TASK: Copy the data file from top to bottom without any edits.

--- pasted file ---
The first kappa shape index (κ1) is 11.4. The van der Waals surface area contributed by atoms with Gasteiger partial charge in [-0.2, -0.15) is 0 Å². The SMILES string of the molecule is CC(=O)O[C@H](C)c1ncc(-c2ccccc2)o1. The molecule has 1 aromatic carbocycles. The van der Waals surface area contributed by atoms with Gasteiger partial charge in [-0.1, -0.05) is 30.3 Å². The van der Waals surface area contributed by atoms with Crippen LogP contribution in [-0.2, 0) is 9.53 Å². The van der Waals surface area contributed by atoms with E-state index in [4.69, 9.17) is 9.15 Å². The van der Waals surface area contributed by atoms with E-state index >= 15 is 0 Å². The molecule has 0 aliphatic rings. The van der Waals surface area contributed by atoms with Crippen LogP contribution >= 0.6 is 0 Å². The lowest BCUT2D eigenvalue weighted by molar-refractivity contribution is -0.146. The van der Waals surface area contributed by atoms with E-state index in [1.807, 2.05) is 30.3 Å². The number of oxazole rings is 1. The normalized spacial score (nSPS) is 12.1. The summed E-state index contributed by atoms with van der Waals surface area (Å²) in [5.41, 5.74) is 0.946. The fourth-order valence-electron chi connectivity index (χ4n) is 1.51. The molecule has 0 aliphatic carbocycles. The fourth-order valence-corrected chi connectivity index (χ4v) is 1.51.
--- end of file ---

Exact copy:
The first kappa shape index (κ1) is 11.4. The van der Waals surface area contributed by atoms with Gasteiger partial charge in [-0.2, -0.15) is 0 Å². The SMILES string of the molecule is CC(=O)O[C@H](C)c1ncc(-c2ccccc2)o1. The molecule has 1 aromatic carbocycles. The van der Waals surface area contributed by atoms with Gasteiger partial charge in [-0.1, -0.05) is 30.3 Å². The van der Waals surface area contributed by atoms with Crippen LogP contribution in [-0.2, 0) is 9.53 Å². The van der Waals surface area contributed by atoms with E-state index in [4.69, 9.17) is 9.15 Å². The van der Waals surface area contributed by atoms with E-state index >= 15 is 0 Å². The molecule has 0 aliphatic rings. The van der Waals surface area contributed by atoms with Crippen LogP contribution >= 0.6 is 0 Å². The lowest BCUT2D eigenvalue weighted by molar-refractivity contribution is -0.146. The van der Waals surface area contributed by atoms with E-state index in [1.807, 2.05) is 30.3 Å². The number of oxazole rings is 1. The normalized spacial score (nSPS) is 12.1. The summed E-state index contributed by atoms with van der Waals surface area (Å²) in [5.41, 5.74) is 0.946. The fourth-order valence-electron chi connectivity index (χ4n) is 1.51. The molecule has 0 aliphatic carbocycles. The fourth-order valence-corrected chi connectivity index (χ4v) is 1.51.